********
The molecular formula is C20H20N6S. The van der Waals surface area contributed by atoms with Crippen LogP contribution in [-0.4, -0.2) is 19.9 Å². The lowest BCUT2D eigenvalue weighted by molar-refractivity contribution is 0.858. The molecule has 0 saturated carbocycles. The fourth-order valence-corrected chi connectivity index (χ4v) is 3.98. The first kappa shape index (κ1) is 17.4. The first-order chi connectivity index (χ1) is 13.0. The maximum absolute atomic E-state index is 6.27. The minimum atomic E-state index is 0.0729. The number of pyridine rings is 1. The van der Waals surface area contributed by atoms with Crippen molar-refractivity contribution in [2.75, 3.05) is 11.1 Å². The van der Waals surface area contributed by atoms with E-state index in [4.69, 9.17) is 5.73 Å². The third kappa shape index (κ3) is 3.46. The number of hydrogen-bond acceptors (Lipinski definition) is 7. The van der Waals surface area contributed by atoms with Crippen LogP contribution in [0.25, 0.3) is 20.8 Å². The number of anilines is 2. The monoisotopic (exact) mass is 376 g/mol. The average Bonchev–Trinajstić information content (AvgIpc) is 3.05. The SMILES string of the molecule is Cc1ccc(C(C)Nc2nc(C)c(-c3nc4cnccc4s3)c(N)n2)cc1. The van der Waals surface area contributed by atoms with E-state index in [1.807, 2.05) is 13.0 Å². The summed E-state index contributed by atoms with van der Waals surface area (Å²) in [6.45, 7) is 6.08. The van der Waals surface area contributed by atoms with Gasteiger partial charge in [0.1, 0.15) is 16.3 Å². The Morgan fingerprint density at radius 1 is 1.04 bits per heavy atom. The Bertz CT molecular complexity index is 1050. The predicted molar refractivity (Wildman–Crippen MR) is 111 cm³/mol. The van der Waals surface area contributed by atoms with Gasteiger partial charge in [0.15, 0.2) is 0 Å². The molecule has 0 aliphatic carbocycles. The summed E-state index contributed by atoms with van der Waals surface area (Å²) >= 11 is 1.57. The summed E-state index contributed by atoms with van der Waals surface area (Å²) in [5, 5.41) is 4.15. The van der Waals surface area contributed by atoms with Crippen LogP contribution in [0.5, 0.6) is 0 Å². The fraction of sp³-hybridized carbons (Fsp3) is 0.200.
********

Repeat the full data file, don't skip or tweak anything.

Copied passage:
The molecular formula is C20H20N6S. The van der Waals surface area contributed by atoms with Crippen LogP contribution in [-0.4, -0.2) is 19.9 Å². The lowest BCUT2D eigenvalue weighted by molar-refractivity contribution is 0.858. The molecule has 0 saturated carbocycles. The fourth-order valence-corrected chi connectivity index (χ4v) is 3.98. The first kappa shape index (κ1) is 17.4. The first-order chi connectivity index (χ1) is 13.0. The maximum absolute atomic E-state index is 6.27. The minimum atomic E-state index is 0.0729. The number of pyridine rings is 1. The van der Waals surface area contributed by atoms with Crippen molar-refractivity contribution in [2.75, 3.05) is 11.1 Å². The van der Waals surface area contributed by atoms with E-state index in [4.69, 9.17) is 5.73 Å². The third kappa shape index (κ3) is 3.46. The number of hydrogen-bond acceptors (Lipinski definition) is 7. The van der Waals surface area contributed by atoms with Crippen LogP contribution in [0.25, 0.3) is 20.8 Å². The number of anilines is 2. The monoisotopic (exact) mass is 376 g/mol. The average Bonchev–Trinajstić information content (AvgIpc) is 3.05. The SMILES string of the molecule is Cc1ccc(C(C)Nc2nc(C)c(-c3nc4cnccc4s3)c(N)n2)cc1. The van der Waals surface area contributed by atoms with E-state index in [1.807, 2.05) is 13.0 Å². The summed E-state index contributed by atoms with van der Waals surface area (Å²) in [6.45, 7) is 6.08. The van der Waals surface area contributed by atoms with Gasteiger partial charge in [0.1, 0.15) is 16.3 Å². The Morgan fingerprint density at radius 1 is 1.04 bits per heavy atom. The Bertz CT molecular complexity index is 1050. The predicted molar refractivity (Wildman–Crippen MR) is 111 cm³/mol. The van der Waals surface area contributed by atoms with Gasteiger partial charge in [0.15, 0.2) is 0 Å². The molecule has 0 aliphatic carbocycles. The summed E-state index contributed by atoms with van der Waals surface area (Å²) >= 11 is 1.57. The summed E-state index contributed by atoms with van der Waals surface area (Å²) in [5, 5.41) is 4.15. The van der Waals surface area contributed by atoms with Crippen LogP contribution in [0.5, 0.6) is 0 Å². The fraction of sp³-hybridized carbons (Fsp3) is 0.200.